5. LB Emmanuel Acho will do it all

Will Muschamp has his new pet project - Emmanuel Acho. Acho is listed as Roddrick Muckelroy's backup at weak side linebacker, but Muschamp said Acho is going to be everywhere in the spring and said, "I'm excited about him."

"Emmanuel will be a guy that we want to look at end-of-the-line in rush situations because I think he's got the initial quickness and punch and power and change of direction to be able to do that and be able to hold the point against some of the bigger guys," Muschamp said. "Emmanuel will play some Sam. I told Emmanuel he needs to put his thinking cap on. We're going to move him around a lot this spring, and just find the best mix of guys that can be productive for us."

6. Greg Davis explains his philosophy on zone blocking in the run game

With so much consternation being expressed about how Texas blocks in the run game, I thought it would be good to let Davis explain it himself. So I asked him on Thursday …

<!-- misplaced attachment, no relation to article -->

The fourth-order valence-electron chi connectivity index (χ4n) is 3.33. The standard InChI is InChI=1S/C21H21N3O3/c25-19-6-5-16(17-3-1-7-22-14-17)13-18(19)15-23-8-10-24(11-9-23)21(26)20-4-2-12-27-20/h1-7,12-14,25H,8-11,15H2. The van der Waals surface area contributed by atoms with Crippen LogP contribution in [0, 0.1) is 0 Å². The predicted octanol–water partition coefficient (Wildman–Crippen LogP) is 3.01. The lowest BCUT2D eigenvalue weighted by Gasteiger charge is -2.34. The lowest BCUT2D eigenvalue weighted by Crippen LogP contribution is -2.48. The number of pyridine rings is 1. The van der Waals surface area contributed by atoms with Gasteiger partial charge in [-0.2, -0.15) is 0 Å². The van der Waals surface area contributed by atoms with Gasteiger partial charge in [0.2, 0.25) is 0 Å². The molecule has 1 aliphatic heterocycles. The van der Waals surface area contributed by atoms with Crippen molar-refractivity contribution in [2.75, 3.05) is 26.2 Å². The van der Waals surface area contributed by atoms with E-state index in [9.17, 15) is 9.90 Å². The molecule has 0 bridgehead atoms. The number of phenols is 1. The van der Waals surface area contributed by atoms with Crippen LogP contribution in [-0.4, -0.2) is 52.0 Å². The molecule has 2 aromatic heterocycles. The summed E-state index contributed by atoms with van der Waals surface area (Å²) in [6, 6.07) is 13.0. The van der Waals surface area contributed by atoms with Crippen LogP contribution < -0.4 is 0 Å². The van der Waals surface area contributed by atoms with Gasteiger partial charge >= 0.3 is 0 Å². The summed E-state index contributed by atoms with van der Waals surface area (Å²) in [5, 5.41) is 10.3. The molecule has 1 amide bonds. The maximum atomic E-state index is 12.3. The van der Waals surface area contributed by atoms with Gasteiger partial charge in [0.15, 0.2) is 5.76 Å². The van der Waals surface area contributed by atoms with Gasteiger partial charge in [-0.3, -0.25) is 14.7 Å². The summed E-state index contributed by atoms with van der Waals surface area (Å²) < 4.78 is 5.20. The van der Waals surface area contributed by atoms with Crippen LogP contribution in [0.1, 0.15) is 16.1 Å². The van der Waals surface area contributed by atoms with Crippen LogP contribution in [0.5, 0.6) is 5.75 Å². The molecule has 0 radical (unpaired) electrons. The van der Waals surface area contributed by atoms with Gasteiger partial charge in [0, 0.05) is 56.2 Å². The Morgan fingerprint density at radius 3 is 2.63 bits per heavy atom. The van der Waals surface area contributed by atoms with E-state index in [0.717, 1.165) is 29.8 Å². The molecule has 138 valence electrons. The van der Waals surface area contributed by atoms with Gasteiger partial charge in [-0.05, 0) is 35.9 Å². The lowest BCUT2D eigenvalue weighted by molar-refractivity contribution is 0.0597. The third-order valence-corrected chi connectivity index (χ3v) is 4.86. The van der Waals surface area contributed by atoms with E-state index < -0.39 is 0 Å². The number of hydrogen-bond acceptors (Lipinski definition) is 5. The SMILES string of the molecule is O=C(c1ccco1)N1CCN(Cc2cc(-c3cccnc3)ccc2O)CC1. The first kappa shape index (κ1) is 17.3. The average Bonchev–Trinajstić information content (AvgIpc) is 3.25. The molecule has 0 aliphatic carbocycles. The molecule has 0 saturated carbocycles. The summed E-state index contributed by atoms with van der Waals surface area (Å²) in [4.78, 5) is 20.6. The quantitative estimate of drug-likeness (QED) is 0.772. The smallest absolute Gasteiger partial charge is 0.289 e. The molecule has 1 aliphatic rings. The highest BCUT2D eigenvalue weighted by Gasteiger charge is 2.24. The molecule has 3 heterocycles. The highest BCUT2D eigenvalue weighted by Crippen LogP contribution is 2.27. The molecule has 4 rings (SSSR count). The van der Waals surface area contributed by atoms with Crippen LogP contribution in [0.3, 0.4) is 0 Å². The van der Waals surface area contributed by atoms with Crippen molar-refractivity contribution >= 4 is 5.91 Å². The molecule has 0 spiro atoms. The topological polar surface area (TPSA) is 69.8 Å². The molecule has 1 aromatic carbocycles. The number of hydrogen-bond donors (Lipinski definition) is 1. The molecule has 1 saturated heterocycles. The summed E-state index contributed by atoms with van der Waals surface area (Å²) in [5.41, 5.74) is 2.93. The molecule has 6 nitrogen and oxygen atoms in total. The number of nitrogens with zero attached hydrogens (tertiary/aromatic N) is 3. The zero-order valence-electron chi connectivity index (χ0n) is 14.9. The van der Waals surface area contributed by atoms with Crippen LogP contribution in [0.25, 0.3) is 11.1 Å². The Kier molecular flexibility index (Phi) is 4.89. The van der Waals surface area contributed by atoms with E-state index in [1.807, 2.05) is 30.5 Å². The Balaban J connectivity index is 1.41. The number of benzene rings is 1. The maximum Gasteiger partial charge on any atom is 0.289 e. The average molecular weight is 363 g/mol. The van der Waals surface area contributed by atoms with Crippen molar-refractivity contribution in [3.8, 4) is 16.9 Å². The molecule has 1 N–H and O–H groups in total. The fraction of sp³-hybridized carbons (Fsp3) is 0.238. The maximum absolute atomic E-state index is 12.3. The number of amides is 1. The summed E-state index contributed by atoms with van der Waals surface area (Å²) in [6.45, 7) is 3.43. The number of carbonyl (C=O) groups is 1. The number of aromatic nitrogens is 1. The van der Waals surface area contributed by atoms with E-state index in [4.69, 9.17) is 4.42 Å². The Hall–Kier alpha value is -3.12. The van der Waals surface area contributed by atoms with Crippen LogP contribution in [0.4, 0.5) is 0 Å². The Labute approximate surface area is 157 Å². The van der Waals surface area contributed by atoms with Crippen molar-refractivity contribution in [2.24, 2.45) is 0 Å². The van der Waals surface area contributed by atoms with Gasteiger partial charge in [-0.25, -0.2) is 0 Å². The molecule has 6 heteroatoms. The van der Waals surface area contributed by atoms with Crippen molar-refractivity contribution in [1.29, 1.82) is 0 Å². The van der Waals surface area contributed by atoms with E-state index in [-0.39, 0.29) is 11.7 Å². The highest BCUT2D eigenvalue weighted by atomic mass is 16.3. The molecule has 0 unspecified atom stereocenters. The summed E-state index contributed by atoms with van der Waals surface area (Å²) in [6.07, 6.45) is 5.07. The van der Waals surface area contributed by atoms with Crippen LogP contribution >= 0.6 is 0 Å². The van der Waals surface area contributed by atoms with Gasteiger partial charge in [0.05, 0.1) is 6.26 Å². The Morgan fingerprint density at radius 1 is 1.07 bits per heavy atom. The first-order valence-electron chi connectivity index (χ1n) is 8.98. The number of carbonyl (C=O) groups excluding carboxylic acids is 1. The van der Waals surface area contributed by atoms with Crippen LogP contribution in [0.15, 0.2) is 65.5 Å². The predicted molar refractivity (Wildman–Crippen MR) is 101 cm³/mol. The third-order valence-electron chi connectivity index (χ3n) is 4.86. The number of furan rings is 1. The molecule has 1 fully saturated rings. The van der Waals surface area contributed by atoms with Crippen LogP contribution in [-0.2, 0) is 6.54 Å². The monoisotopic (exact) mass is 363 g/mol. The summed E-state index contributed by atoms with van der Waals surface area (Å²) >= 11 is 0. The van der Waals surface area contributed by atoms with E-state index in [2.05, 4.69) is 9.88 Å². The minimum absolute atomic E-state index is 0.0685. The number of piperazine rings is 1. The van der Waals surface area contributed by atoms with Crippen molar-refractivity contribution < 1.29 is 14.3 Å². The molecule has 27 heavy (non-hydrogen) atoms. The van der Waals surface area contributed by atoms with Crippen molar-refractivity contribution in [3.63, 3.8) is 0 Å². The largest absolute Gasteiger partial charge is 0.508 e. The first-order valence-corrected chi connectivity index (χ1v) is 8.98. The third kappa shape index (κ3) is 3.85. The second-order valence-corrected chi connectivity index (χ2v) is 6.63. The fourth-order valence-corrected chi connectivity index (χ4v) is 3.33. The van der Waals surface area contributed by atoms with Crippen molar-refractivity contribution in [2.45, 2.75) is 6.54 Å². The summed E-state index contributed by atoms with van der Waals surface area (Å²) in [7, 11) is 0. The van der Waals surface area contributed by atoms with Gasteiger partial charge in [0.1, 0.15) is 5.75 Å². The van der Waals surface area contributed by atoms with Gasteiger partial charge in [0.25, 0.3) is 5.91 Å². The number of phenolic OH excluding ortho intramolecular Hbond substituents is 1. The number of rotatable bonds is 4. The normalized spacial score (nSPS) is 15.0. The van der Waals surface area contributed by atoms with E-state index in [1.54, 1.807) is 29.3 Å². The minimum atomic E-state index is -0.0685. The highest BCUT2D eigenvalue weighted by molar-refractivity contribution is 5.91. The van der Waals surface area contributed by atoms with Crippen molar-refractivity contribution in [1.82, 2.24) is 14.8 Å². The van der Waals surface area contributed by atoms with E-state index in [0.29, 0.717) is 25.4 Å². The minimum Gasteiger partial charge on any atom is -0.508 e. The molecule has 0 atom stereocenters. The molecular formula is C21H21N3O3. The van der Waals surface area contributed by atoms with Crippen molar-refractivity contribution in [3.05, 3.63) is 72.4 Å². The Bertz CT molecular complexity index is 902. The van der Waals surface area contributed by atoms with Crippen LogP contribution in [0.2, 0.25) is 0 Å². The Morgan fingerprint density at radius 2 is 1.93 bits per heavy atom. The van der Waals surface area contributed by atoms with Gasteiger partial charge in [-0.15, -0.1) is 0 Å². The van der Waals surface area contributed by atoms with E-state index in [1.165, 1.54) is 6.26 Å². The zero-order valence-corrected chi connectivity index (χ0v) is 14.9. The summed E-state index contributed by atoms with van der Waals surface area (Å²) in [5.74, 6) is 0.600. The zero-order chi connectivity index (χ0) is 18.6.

"I think people get too carried away with man schemes and zone schemes because a lot of times when you're in two backs, you're manning on one side and you're zoning on the other, so it's not a whole man scheme," Davis said. "A lot of the two backs that many of the pros run, it's based on zone principle. You've got to be able to do both. In a one back offense, you're set up in a better position to zone than you are man scheme because you obviously lost a blocker.

"So any time you want to man a one-back play where you want to double a three technique back to a backside backer, now you're in a situation where the numbers have to be right. You've got six blockers up there with a tight end. You're going to double a three back to a backside backer, you can pull a guard for the front side backer and that play, that power play and man scheme play, only works if you're looking at a 4-2 front. The moment it becomes a seven-man front, you either have to check that play, you either have to throw the ball or whatever. The short answer is it fits the one-back [play] that we're in so much of the time."

In other words, the zone scheme will be the blocking of choice on run plays as long as UT is in one-back, which means the coaches had better find guys who are more athletic and capable of reaching the second level or the running game won't become the downhill attack coaches want it to be.